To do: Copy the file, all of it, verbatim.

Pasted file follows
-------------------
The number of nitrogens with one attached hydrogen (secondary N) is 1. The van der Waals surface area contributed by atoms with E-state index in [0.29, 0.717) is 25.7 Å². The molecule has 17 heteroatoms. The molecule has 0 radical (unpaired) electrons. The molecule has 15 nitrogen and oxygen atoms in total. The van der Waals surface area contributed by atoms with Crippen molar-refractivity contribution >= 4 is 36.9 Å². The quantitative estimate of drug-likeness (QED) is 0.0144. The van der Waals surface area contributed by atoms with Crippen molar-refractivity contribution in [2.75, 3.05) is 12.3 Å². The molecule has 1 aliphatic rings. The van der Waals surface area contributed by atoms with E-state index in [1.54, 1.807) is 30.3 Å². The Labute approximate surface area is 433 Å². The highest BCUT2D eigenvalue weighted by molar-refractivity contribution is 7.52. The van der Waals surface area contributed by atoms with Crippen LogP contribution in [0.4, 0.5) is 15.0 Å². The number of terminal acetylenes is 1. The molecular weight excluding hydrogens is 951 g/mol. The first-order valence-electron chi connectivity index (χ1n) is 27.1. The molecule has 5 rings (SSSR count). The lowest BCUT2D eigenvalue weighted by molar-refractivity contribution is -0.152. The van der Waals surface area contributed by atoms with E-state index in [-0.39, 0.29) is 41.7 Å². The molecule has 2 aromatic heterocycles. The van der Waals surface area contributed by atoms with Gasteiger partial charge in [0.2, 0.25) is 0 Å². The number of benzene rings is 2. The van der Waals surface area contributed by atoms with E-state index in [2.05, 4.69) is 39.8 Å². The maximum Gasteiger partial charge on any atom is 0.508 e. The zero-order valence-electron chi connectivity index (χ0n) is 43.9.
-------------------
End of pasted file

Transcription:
The number of nitrogens with one attached hydrogen (secondary N) is 1. The van der Waals surface area contributed by atoms with E-state index in [0.29, 0.717) is 25.7 Å². The molecule has 17 heteroatoms. The molecule has 0 radical (unpaired) electrons. The molecule has 15 nitrogen and oxygen atoms in total. The van der Waals surface area contributed by atoms with Crippen molar-refractivity contribution >= 4 is 36.9 Å². The quantitative estimate of drug-likeness (QED) is 0.0144. The van der Waals surface area contributed by atoms with Crippen molar-refractivity contribution in [2.75, 3.05) is 12.3 Å². The molecule has 1 aliphatic rings. The van der Waals surface area contributed by atoms with E-state index in [1.54, 1.807) is 30.3 Å². The Labute approximate surface area is 433 Å². The highest BCUT2D eigenvalue weighted by molar-refractivity contribution is 7.52. The van der Waals surface area contributed by atoms with Crippen LogP contribution in [0.4, 0.5) is 15.0 Å². The number of terminal acetylenes is 1. The molecular weight excluding hydrogens is 951 g/mol. The first-order valence-electron chi connectivity index (χ1n) is 27.1. The molecule has 5 rings (SSSR count). The lowest BCUT2D eigenvalue weighted by molar-refractivity contribution is -0.152. The van der Waals surface area contributed by atoms with E-state index in [-0.39, 0.29) is 41.7 Å². The molecule has 2 aromatic heterocycles. The van der Waals surface area contributed by atoms with Gasteiger partial charge in [0.2, 0.25) is 0 Å². The number of benzene rings is 2. The van der Waals surface area contributed by atoms with E-state index in [2.05, 4.69) is 39.8 Å². The maximum Gasteiger partial charge on any atom is 0.508 e. The zero-order valence-electron chi connectivity index (χ0n) is 43.9.